When asked if Obama represented him well, the Chicago rapper gave his straight opinion.
“I don’t really believe so,” he said. “I live five, six blocks away from Barack Obama’s home. So I watched my neighborhood not improve and my city not improve and my community not improve, maybe get worse in the time that Obama was in office. And I recognize that he’s the President of the United States, but I don’t think that Obama’s agenda was very often to represent the people and do well by the people. I feel like he was often times very careful with what he said regarding race.”
Mensa, who has never been one to shy away from politics, also had choice words for the current 45. Mensa addressed Donald Trump’s position in the White House saying, “I think he’s as expected.” He continued, “I would say that he’s clearly in office for his personal gain and for his financial gain, and we don’t know the full game yet, but there’s a lot of nepotism going on.” Mensa says he’s now coming to terms with the thought that “nobody” is representing “me or my people.” He believes a win won’t take place on the political stage.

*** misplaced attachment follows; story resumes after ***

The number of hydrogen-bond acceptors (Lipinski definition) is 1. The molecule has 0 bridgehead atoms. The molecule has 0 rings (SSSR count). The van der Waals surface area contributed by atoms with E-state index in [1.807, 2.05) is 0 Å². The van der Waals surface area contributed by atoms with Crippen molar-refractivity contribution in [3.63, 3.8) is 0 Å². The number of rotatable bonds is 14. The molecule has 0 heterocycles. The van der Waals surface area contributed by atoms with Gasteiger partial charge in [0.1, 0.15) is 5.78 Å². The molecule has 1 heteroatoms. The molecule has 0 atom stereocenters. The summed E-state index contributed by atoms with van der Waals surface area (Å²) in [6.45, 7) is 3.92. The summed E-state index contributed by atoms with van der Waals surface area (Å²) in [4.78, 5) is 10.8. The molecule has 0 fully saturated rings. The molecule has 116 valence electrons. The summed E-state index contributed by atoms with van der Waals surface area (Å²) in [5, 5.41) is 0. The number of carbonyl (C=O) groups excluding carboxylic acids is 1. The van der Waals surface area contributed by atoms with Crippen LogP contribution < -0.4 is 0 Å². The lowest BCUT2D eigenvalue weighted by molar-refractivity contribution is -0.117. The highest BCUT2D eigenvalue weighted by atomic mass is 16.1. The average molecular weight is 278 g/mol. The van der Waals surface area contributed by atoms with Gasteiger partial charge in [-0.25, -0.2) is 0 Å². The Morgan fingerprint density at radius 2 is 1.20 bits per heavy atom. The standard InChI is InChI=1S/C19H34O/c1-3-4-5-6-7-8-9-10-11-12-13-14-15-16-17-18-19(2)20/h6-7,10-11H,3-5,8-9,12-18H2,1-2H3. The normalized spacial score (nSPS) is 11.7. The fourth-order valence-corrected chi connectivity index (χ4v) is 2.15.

But Vic should do some fact-checking. Obama did many things for the Black community, such as championing criminal justice reform and being the first sitting President to visit a federal prison. Obama also signed into law the Fair Sentencing Act in 2010, “which narrowed the penalty between crack and powder cocaine from 1:100 to 1:18.” While Obama was in office, the Department of Justice investigated police departments in several cities, including Ferguson, Cleveland and Philadelphia. He started the My Brother’s Keeper initiative, which specifically helped young, Black men. Under Obama, high school dropouts and teen pregnancies were at a historic low.
Obama did not solve all of the problems in the Black community, but he did more than any other President in history — especially our current one, Lord knows.
You can check out a clip of his interview with Larry King below.
Vic Mensa Shares Harsh Criticism Of Obama With Larry King was originally published on globalgrind.com